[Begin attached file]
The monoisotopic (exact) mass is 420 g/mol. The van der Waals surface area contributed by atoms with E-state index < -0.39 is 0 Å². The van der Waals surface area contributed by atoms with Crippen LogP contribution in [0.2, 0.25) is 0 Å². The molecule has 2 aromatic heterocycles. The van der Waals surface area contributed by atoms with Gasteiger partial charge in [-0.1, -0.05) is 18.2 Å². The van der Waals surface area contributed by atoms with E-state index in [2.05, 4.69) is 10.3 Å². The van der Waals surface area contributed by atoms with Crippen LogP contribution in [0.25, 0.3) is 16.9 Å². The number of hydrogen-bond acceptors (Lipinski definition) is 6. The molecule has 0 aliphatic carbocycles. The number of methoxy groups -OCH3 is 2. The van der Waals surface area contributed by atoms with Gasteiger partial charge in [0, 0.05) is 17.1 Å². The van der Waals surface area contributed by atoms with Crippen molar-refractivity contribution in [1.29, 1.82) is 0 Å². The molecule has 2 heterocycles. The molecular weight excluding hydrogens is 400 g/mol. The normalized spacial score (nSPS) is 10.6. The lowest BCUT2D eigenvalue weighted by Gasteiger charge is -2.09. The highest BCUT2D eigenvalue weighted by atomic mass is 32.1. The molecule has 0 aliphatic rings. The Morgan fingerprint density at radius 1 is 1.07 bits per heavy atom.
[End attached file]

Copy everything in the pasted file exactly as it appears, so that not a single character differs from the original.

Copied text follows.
The monoisotopic (exact) mass is 420 g/mol. The van der Waals surface area contributed by atoms with E-state index < -0.39 is 0 Å². The van der Waals surface area contributed by atoms with Crippen LogP contribution in [0.2, 0.25) is 0 Å². The molecule has 2 aromatic heterocycles. The van der Waals surface area contributed by atoms with Gasteiger partial charge in [-0.1, -0.05) is 18.2 Å². The van der Waals surface area contributed by atoms with E-state index in [2.05, 4.69) is 10.3 Å². The van der Waals surface area contributed by atoms with Crippen LogP contribution in [0.25, 0.3) is 16.9 Å². The number of hydrogen-bond acceptors (Lipinski definition) is 6. The molecule has 0 aliphatic carbocycles. The number of methoxy groups -OCH3 is 2. The van der Waals surface area contributed by atoms with Gasteiger partial charge in [0, 0.05) is 17.1 Å². The van der Waals surface area contributed by atoms with Crippen molar-refractivity contribution in [1.29, 1.82) is 0 Å². The molecule has 2 heterocycles. The molecular weight excluding hydrogens is 400 g/mol. The normalized spacial score (nSPS) is 10.6. The lowest BCUT2D eigenvalue weighted by Gasteiger charge is -2.09. The highest BCUT2D eigenvalue weighted by atomic mass is 32.1. The molecule has 0 aliphatic rings. The Morgan fingerprint density at radius 1 is 1.07 bits per heavy atom.